The point of all this is that Einstein asserted that there is no "preferred" inertial frame of reference against which motion should be measured.  In other words, all inertial frames of reference are equivalent.  It does not matter which inertial frame of reference is used to judge the motion of an object.  In the first figure in this article, either the road or the house are acceptable frames of reference against which to judge the motion of the car.

Postulates of Special Relativity

Einstein took this one stage further, and came up with his first postulate of special relativity, which generalises our discussion to ALL of the laws of physics:

Postulate 1:

All the laws of physics are the same in all inertial frames of reference.

In the context of our discussion above, we can give a simple example of this principle in action.  Consider a person standing at the road side and a person sitting in a car moving at constant speed.  This postulate states that both people must observe the same laws of physics for all phenomena.  If the car is accelerating, then it does not constitute an inertial frame of reference, and the person on the ground and in the car need not observe the same laws of physics.

The second postulate is, in a sense, a corollary of the first postulate:

Postulate 2:

The speed of light (in a vacuum) is the same in all inertial frames of reference.

This postulate leads to a surprising difficulty when we consider what we expect to happen in everyday life.  Suppose we are driving along at 50 mph, and we approach a person stood on the pavement.  At the instant that we pass the man, he throws a ball at 50 mph, relative to him and in the direction of travel of the car.  In the frame of reference of the car, therefore, the ball is stationary.

The second postulate says that light does not behave in this way.  Suppose that, instead of throwing a ball, the person on the pavement switches on a torch instead.  The second postulate says that both we and him have to measure the same speed of light from the torch - no matter how fast we are travelling in the car.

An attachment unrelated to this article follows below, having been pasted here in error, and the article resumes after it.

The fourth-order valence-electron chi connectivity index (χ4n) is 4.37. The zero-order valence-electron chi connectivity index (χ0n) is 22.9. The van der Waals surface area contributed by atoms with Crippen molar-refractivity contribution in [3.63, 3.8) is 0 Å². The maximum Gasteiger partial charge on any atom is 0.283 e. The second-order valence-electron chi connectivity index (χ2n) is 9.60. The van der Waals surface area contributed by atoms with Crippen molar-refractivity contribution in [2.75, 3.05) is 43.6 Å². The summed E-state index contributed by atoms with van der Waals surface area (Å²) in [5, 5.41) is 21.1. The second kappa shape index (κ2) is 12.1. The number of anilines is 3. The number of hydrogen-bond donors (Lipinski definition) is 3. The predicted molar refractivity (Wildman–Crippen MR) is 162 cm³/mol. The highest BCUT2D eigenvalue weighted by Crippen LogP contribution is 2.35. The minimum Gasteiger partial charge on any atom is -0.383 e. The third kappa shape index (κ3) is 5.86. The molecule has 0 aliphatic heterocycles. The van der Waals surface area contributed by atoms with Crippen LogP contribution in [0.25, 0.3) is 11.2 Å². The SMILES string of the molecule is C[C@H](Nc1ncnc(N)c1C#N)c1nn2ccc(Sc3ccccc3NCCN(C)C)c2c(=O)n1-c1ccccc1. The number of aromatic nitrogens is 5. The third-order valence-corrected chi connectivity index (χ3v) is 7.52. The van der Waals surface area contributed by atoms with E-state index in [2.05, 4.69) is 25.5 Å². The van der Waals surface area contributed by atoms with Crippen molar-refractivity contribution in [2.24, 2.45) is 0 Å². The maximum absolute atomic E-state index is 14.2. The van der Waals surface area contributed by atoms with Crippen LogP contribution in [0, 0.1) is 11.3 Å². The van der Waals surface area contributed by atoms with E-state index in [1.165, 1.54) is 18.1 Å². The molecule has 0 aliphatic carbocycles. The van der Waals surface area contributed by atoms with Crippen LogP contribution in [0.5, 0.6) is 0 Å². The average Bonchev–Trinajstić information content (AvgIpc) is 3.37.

Our consideration of throwing the ball suggests that if the speed of light is C, and our speed is V, then the guy on the pavement sees light travelling at speed C, but we should see it travelling at speed C - V.  The second postulate says that this is not the case.  The second postulate says that we see the light travelling at speed C.

The following figure illustrates this, but in the conventional notation used to represent frames of reference, in the context of relativity.  In this example, frame A is the pavement, and frame B is the car.

 

 

Summary

The key message to take away from this article is as follows:

The theory of special relativity is based on two postulates, the first of which reflects the absence of a preferred frame of reference against which to develop the laws of physics.  They are:

Postulate 1:

All the laws of physics are the same in all inertial frames of reference.

Postulate 2:

The speed of light (in a vacuum) is the same in all inertial frames of reference.